Schedule 4 will include copyright in a film in the general effective life depreciation of the uniform capital allowances provisions.

Under effective life depreciation, taxpayers will have a choice of using the Commissioner of Taxation's safe harbour effective life determination or self-assess the effective life of their copyright in a film. They will also be able to choose between the diminishing value method and the prime cost method when depreciating their asset.

These amendments will apply to a copyright in a film acquired on or after 1 July 2004.

Schedule 5 provides tax relief, in certain circumstances, for employees who participate in employee share schemes. When an employee is issued new shares or rights as the result of a corporate restructure or 100 per cent takeover, they will now be able to treat their new shares or rights as a continuation of their old shares or rights. This ensures that a taxing point does not arise for employee share scheme participants in the event of a corporate restructure. It also ensures continuity of treatment for capital gains tax purposes. In this manner, the amendments further support the development of employee share schemes and the alignment of employer and employee interests.

Schedule 6 provides relief for employers who may potentially have to make a double payment of superannuation contributions.

Currently, employers who make a late contribution to a superannuation fund may be required to pay this amount again as part of the superannuation guarantee charge payable to the Australian Taxation Office. This charge includes the full amount of any shortfall, even though a contribution relating to the relevant period had subsequently been paid into an employee's superannuation fund or retirement savings account by the employer.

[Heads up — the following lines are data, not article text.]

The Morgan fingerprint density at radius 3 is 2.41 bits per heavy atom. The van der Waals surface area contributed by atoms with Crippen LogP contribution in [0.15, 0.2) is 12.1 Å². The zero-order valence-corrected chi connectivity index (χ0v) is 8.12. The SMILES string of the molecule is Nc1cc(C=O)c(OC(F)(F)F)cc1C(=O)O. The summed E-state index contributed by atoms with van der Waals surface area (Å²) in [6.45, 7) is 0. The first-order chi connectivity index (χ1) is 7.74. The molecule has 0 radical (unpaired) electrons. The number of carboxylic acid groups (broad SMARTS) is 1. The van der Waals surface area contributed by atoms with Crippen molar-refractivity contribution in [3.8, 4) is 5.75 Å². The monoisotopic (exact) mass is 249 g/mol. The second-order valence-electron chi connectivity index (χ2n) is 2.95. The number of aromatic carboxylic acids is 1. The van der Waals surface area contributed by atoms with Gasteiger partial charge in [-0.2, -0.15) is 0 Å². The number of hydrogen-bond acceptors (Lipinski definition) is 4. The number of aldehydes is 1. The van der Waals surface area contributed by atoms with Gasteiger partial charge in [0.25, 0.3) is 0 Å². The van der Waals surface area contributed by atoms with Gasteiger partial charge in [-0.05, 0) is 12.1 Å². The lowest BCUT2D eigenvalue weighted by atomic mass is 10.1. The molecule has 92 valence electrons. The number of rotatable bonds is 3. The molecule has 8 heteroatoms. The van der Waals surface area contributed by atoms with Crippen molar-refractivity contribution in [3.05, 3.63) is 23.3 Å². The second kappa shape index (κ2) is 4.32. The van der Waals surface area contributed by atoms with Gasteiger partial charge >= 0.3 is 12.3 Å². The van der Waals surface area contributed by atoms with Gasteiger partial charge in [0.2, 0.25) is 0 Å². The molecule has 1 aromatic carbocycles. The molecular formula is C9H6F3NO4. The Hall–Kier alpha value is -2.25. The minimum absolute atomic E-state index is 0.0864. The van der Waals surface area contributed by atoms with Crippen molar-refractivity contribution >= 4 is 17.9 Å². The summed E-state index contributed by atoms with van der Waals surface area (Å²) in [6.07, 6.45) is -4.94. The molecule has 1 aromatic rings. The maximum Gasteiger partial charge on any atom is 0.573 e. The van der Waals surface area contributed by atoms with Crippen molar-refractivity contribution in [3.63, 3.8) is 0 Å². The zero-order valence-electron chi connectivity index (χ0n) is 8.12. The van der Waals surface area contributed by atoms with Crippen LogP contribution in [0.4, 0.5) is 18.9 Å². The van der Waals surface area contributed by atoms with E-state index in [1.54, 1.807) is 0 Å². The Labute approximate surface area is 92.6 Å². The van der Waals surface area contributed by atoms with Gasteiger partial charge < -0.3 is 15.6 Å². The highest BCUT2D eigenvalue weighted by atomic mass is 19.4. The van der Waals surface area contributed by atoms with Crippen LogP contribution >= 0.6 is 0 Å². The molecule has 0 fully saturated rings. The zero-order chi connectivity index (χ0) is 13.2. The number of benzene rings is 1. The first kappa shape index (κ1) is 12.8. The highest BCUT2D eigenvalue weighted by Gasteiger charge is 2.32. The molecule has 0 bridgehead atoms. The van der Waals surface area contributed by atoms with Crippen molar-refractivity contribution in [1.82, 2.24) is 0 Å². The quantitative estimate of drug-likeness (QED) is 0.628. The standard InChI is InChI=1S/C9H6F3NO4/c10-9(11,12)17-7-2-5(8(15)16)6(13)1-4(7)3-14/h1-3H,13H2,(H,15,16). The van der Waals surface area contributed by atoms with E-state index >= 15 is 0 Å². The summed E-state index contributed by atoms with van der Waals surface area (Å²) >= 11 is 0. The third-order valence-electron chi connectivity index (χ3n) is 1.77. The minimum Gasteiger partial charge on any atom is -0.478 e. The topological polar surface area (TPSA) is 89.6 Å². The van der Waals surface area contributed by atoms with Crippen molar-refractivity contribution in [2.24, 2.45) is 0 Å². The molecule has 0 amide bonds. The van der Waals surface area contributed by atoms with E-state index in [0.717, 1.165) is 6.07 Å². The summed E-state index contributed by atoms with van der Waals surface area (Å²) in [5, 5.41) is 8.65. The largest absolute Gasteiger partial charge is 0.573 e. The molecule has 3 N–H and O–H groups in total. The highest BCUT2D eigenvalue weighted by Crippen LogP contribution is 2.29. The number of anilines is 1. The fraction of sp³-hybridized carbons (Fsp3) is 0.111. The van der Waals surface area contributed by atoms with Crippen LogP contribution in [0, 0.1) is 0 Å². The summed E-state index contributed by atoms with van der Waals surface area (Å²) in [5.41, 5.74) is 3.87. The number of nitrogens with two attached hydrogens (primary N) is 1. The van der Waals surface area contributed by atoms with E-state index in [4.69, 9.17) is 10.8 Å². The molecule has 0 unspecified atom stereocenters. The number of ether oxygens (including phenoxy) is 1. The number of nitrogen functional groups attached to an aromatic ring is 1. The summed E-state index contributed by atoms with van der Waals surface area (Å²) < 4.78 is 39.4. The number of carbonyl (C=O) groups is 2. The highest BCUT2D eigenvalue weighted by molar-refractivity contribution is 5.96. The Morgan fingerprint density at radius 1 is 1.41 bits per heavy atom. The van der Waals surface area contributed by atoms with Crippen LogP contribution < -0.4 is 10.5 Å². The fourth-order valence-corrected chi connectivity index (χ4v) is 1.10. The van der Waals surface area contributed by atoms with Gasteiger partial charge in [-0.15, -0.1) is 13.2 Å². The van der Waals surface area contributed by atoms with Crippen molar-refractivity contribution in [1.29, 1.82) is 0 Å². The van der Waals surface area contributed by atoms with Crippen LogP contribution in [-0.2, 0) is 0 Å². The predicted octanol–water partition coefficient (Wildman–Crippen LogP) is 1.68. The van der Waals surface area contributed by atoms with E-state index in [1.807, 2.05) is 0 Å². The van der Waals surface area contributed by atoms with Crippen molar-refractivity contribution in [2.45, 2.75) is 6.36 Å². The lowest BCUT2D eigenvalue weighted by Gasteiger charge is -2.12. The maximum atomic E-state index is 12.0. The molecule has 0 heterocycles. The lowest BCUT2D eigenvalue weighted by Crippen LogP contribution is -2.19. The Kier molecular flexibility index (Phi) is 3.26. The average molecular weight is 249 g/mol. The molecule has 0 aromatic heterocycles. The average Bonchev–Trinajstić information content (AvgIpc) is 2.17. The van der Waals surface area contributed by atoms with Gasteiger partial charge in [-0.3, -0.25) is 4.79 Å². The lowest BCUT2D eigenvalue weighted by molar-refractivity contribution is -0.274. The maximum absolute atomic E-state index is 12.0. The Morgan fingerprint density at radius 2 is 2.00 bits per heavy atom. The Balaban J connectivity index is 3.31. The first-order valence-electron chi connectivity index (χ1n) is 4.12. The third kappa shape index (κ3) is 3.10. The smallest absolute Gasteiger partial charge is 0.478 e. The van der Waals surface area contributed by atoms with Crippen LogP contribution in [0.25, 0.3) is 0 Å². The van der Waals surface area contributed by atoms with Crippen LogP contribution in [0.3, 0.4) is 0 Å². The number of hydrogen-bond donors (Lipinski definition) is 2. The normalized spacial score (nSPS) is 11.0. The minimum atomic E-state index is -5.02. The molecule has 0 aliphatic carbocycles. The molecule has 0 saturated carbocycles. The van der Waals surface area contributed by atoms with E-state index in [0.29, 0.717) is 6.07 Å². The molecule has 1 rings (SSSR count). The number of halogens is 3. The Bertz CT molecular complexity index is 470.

These amendments will allow late employer superannuation contributions, which have been made for an employee to a superannuation provider within a month of the superannuation guarantee due date, to be used to offset the portion of any superannuation guarantee charge that relates to that employee for the quarter. To ensure there continues to be a strong incentive for employers to make superannuation guarantee payments by the due date, late payments will not be tax deductible.

Employee entitlements will not be jeopardised, as employees will still receive their full superannuation shortfall plus interest to compensate them for the late payment.

These amendments will apply to late payments of contributions made on or after 1 January 2006.

Schedule 7 clarifies that mandatory employer contributions under the superannuation guarantee arrangements are payable on wages or salary paid in a quarter following the termination of an employment relationship.

This ensures employees do not lose their superannuation guarantee entitlements as a result of being underpaid during their employment.

Full details of the measures in this bill are contained in the explanatory memorandum.

I commend this bill and present the explanatory memorandum.

Debate (on motion by Mr Bevis) adjourned.